Check out my latest post on Medium to hear some thoughts (and lots of questions) on painting: https://medium.com/@contact_6688/i-am-somewhat-reticent-to-share-the-following-ideas-as-i-do-not-want-to-give-the-impression-that-25796579a1aa
A friend and fellow artist commissioned me to make him a picture of anything I wanted. And I painted The Witching Hour. If you’re curious about the inspiration for the piece, I’ve shared my thoughts below. If you’re the type who would rather not know, then please read no further.
A creative work, at the beginning, is a fragile creature. One’s creative vision is easily bullied and overwhelmed by innocent everyday matters…laundry, groceries, the doorbell, etc…Especially during the early stages of a work, when it’s loose and unformed, one must batten down the hatches against innocent distractions. There will always be laundry, but not always your idea. It may slip away into the recess of your mind, and lie dormant for thirty years or even disappear altogether, only to be recognized and seen again in someone else’s work, someone who protected and served the idea.
The idea may come to us at night, at the bus stop, when our hands are full, when we are in the throes of creating a different work; we must pause and make note of it or it will flounder without the structure of our attention.
In The Witching Hour, our character, though disheveled and tired, is doing the protective work. He’s guarding the bright light of a fresh idea, a firefly, from the innocent everyday disturbances, a cat. Perhaps he’s heading towards an open window to inspect the idea in the moonlight, or perhaps he’s determined to grant it freedom, which in our metaphor, is its creation.
The title, The Witching Hour, comes from a favorite childhood book of mine, The BFG, by Roald Dahl.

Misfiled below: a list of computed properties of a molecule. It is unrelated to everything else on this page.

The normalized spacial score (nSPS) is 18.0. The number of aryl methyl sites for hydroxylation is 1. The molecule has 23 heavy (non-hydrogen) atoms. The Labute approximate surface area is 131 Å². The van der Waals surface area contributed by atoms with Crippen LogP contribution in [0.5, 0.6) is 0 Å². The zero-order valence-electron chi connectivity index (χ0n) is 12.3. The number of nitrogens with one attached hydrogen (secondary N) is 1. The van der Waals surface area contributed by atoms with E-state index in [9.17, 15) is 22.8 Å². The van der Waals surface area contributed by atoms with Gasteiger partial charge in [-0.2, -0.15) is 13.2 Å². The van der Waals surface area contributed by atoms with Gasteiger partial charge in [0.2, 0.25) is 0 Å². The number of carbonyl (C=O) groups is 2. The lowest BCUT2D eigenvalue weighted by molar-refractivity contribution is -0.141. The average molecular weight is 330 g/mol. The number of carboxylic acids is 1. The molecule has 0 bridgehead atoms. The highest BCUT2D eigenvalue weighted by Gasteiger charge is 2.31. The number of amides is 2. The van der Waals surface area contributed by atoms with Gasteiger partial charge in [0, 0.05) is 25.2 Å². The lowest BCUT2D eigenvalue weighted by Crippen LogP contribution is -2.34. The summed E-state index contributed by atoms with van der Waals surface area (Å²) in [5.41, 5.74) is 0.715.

“The witching hour, somebody had once whispered to her, was a special moment in the middle of the night when every child and every grown-up was in a deep deep sleep, and all the dark things came out from hiding and had the world to themselves.”
This excerpt surfaced, because the main character, Sophie, was awake to notice this hidden hour. When everyone else was sleeping, she was paying attention and therefore open to a different vision and rather than attend to the reasonable and innocent necessity of sleep, she discovered a beautiful new world.
A Victorian Muse, 60x46cm, oils, birch panel, Victorian toilet seat
This piece came about after perusing an old antique shop on Flood Street here in Galway. I came across what I thought had been a mirror, which in fact, turned out to be a Victorian toilet seat. And I knew immediately that it had to be mine. And so, this painting, evoking the wonderful feeling of the first pee of the day, came into existence.
Currently, this piece is for sale at the Kildare Gallery.
Jackson’s Art inaugural art prize competition whittled down 3100 submissions to just over 400 to a manageable long list for the judges to review. The short list will be announced on April 29th. Even if my piece doesn’t progress further, I’m grateful for the opportunity to share my work.
Update: This piece was not shortlisted, but I’m glad to have shared my work anyway!
About the Artist
Currently exhibiting at the RHA Annual, Dublin
The Whyte’s Award
The Contemporary Irish Art Society Award
OPW State Art Collection
NCAD MFA 2022 – 23
- June 2019
- May 2019
- March 2019
- February 2019
- December 2018
- October 2018
- August 2018
- June 2018
- March 2018
- December 2017
- July 2017
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- April 2017
- March 2017
- April 2016
- March 2016
- February 2016
- November 2015
- July 2015
- June 2015
- February 2015
- October 2014
- September 2014
- August 2014
- February 2014
- January 2014
- December 2013
- November 2013
I am lifestyle photographer based out of Paris, who loves to click, cook & travel. This beautiful website was built using the Oshine WordPress theme. Its so easy to use.